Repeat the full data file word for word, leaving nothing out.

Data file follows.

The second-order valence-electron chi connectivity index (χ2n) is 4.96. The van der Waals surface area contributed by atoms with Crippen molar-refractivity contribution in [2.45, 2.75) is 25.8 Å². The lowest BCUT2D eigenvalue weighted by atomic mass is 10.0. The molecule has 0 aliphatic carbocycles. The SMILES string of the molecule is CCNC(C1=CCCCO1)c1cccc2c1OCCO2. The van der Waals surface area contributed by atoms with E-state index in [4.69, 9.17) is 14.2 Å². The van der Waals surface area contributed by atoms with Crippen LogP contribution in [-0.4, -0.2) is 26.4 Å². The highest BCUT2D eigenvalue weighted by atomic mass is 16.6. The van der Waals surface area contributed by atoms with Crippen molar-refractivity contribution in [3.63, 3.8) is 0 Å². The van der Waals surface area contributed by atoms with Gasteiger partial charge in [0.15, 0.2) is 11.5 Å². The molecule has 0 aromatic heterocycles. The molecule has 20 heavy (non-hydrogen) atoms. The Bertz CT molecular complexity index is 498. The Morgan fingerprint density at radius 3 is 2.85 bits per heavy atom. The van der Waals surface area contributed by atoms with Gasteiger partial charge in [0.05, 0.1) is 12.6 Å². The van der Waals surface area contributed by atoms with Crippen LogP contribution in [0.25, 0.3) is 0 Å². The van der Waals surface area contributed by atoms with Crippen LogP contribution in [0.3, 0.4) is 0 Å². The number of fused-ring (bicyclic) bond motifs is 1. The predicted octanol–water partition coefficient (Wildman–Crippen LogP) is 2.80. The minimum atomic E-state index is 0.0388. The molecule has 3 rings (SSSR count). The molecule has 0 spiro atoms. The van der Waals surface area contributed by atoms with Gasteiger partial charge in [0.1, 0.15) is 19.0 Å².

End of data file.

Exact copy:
The second-order valence-electron chi connectivity index (χ2n) is 4.96. The van der Waals surface area contributed by atoms with Crippen molar-refractivity contribution in [2.45, 2.75) is 25.8 Å². The lowest BCUT2D eigenvalue weighted by atomic mass is 10.0. The molecule has 0 aliphatic carbocycles. The SMILES string of the molecule is CCNC(C1=CCCCO1)c1cccc2c1OCCO2. The van der Waals surface area contributed by atoms with E-state index in [4.69, 9.17) is 14.2 Å². The van der Waals surface area contributed by atoms with Crippen LogP contribution in [-0.4, -0.2) is 26.4 Å². The highest BCUT2D eigenvalue weighted by atomic mass is 16.6. The van der Waals surface area contributed by atoms with Crippen molar-refractivity contribution in [3.63, 3.8) is 0 Å². The van der Waals surface area contributed by atoms with Gasteiger partial charge in [0.15, 0.2) is 11.5 Å². The molecule has 0 aromatic heterocycles. The molecule has 20 heavy (non-hydrogen) atoms. The Bertz CT molecular complexity index is 498. The Morgan fingerprint density at radius 3 is 2.85 bits per heavy atom. The van der Waals surface area contributed by atoms with Gasteiger partial charge in [0.05, 0.1) is 12.6 Å². The van der Waals surface area contributed by atoms with Crippen LogP contribution in [0.25, 0.3) is 0 Å². The van der Waals surface area contributed by atoms with Crippen LogP contribution in [0.3, 0.4) is 0 Å². The number of fused-ring (bicyclic) bond motifs is 1. The predicted octanol–water partition coefficient (Wildman–Crippen LogP) is 2.80. The minimum atomic E-state index is 0.0388. The molecule has 3 rings (SSSR count). The molecule has 0 spiro atoms. The van der Waals surface area contributed by atoms with Gasteiger partial charge in [0.1, 0.15) is 19.0 Å².